WASHINGTON — Federal agents will no longer be carrying pocketknives with a specially engraved training slogan that enraged some gun and property rights activists.
U.S. Rep. Bill Sali, R-Idaho, said Friday that his complaints about the slogan — "Always Think Forfeiture" — persuaded the Bureau of Alcohol, Tobacco and Firearms to end its use on the Leatherman tools handed out to participants in a training program.
A spokesman for the federal agency said the slogan actually had been dropped about two months ago, when other members of Congress complained. The spokesman, Robert Browning, said the agency won't use the slogan in any of its training programs and not just on the pocketknives.
"Because it has caused concern among the public, we are no longer utilizing that slogan in our training sessions," he said.
The phrase was used as part of ATF's training program to teach investigators around the country how to properly seize the assets of the lawbreakers they arrest. The tools were just a reminder for police to "consider seizing a criminal's ill-gotten gains and proceeds," Browning said.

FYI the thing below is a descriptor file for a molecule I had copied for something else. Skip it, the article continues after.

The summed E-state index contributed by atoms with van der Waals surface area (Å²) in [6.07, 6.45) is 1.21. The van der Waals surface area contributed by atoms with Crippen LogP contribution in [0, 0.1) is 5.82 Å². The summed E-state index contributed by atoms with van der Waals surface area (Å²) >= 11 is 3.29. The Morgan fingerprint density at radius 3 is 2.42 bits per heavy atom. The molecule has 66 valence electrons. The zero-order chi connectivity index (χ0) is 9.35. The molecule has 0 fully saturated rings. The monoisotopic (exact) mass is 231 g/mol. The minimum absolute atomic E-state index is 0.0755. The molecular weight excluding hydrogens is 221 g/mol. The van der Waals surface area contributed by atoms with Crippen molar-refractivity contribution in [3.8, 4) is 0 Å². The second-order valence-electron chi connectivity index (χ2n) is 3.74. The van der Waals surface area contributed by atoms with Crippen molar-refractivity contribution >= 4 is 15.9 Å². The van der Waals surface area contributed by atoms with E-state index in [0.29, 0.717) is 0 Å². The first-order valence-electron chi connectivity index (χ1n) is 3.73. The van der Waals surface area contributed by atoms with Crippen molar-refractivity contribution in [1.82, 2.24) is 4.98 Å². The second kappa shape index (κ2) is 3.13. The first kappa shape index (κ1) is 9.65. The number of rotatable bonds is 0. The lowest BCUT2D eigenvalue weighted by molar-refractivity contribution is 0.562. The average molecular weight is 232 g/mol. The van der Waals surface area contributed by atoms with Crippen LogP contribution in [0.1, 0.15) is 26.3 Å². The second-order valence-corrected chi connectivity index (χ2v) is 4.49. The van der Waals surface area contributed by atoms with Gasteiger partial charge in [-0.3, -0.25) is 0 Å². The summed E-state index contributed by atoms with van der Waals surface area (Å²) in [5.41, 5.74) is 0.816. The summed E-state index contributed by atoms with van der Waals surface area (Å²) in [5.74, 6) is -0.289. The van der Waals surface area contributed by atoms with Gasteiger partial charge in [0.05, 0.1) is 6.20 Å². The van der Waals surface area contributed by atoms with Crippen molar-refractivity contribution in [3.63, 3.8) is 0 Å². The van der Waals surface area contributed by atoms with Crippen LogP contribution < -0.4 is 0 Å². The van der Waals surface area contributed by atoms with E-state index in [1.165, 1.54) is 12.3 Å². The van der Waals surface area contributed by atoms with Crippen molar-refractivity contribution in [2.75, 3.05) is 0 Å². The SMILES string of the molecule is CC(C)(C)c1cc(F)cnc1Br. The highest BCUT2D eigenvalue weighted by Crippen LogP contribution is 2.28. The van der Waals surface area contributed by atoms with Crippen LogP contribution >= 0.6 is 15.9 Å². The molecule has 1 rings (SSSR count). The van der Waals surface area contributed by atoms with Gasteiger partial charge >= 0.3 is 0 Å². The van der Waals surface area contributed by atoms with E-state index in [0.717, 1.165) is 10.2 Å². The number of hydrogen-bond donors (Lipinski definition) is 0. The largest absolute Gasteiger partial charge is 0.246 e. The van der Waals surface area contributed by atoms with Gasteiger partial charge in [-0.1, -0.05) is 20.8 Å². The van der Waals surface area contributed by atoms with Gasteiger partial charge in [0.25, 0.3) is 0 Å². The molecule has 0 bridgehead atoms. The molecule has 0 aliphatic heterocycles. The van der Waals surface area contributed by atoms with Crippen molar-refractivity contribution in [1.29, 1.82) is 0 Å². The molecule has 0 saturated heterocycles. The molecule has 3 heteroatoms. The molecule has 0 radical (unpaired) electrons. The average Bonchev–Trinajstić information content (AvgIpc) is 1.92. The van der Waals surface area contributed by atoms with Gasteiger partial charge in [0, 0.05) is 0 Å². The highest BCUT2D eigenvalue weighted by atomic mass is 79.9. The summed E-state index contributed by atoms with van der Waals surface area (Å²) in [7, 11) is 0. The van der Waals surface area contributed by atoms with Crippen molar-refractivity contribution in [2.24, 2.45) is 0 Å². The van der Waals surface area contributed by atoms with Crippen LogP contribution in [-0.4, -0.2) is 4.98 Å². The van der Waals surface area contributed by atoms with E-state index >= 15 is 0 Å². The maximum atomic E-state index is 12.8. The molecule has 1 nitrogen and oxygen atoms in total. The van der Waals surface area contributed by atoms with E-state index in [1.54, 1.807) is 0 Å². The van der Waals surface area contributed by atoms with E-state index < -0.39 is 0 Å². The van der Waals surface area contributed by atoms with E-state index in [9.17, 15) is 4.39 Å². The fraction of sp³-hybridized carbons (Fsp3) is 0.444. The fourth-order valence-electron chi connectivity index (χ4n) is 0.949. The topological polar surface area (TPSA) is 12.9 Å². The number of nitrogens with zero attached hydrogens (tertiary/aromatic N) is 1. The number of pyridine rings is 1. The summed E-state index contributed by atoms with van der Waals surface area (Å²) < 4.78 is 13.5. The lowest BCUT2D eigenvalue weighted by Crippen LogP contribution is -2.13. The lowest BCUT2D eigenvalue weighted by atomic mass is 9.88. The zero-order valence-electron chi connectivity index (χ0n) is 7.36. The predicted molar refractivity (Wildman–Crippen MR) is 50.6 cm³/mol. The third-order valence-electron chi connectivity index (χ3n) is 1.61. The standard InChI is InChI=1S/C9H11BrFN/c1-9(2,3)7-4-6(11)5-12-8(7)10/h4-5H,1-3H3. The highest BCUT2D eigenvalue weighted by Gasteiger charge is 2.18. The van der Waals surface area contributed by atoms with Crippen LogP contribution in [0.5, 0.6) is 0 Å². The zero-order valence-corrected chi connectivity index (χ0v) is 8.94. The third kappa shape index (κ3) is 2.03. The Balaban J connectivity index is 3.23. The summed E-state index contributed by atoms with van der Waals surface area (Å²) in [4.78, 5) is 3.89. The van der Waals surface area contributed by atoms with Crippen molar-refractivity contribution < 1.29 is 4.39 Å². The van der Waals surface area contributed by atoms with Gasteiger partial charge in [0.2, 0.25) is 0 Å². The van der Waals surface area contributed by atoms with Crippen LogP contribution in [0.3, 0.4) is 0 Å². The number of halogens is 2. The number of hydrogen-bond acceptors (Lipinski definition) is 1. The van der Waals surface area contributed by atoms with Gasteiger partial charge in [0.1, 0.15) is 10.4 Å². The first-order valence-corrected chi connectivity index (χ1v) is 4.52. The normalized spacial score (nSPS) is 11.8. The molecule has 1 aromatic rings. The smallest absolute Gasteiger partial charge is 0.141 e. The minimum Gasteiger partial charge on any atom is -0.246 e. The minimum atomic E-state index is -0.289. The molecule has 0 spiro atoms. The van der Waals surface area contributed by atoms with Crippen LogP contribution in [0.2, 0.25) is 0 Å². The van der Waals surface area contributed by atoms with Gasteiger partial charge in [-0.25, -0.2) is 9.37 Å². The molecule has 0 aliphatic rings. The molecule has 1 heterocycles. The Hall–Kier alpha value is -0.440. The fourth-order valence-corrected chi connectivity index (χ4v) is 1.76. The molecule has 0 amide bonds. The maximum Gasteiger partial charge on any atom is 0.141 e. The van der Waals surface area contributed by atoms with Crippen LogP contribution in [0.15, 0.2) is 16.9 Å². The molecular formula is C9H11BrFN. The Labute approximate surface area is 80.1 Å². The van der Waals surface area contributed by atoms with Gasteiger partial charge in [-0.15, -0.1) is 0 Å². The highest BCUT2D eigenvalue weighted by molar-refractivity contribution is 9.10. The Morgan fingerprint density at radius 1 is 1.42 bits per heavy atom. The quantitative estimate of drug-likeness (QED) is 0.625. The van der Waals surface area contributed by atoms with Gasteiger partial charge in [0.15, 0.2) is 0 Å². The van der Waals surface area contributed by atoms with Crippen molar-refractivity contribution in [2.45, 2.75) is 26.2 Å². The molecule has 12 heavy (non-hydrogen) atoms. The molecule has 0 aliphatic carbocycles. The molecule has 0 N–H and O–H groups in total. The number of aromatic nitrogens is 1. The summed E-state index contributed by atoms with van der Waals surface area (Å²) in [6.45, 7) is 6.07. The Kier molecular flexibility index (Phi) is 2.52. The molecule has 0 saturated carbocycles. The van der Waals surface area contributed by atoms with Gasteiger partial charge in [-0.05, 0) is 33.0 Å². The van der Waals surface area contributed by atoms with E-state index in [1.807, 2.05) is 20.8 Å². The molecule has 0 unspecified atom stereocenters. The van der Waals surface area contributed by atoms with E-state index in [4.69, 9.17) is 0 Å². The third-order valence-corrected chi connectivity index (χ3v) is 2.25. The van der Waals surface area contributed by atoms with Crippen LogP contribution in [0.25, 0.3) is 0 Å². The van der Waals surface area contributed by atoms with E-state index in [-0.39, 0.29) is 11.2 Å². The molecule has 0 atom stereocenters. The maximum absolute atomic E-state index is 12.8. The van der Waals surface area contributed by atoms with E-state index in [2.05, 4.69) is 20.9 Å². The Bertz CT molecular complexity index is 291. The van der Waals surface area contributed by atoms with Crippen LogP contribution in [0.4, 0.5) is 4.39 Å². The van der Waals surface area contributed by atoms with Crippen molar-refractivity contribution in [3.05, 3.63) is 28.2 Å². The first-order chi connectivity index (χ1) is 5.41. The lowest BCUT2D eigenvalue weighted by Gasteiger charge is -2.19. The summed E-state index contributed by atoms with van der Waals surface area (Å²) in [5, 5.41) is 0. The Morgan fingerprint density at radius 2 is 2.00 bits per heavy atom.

That changed March 19, when an eagle-eyed blogger looking at ATF contracts on a government-purchasing database found an order for 2,000 Leatherman toolkits engraved with the "Always Think Forfeiture" slogan.
The blogger wrote about it on www.freedomsight.net, and the issue took on a life of its own in the blogosphere. Gun owners and private property rights activists seized on the phrase as a sign that the agency was biased toward law-abiding gun owners who might draw the agency's scrutiny.
Some of those activists wrote or called their representatives in Congress. And some of those congressmen, including Sali, called ATF.
"When we first heard about it, it was very difficult to believe," said Sali spokesman, Wayne Hoffman. "It's hard to imagine that a federal agency would have this slogan. I think the reason why Congressman Sali reacted the way we did, is it sends a very, very poor message to law-abiding citizens about their Second Amendment Rights and their private property rights."
The agency will not issue the pocket tools until they've removed the engraving with the now-obsolete phrase, said ATF spokeswoman Debra Satkowiak.
But Browning was quick to point out the merits — and legality — of federal asset forfeiture programs. A report to Congress last year shows the program seized $1.5 billion in assets in the 2007 fiscal year. Money seized in federal forfeitures goes toward U.S. Justice Department operations.
Said Browning: "The program was never intended — nor would it ever be intended — to go after law-abiding gun owners or anything of that nature."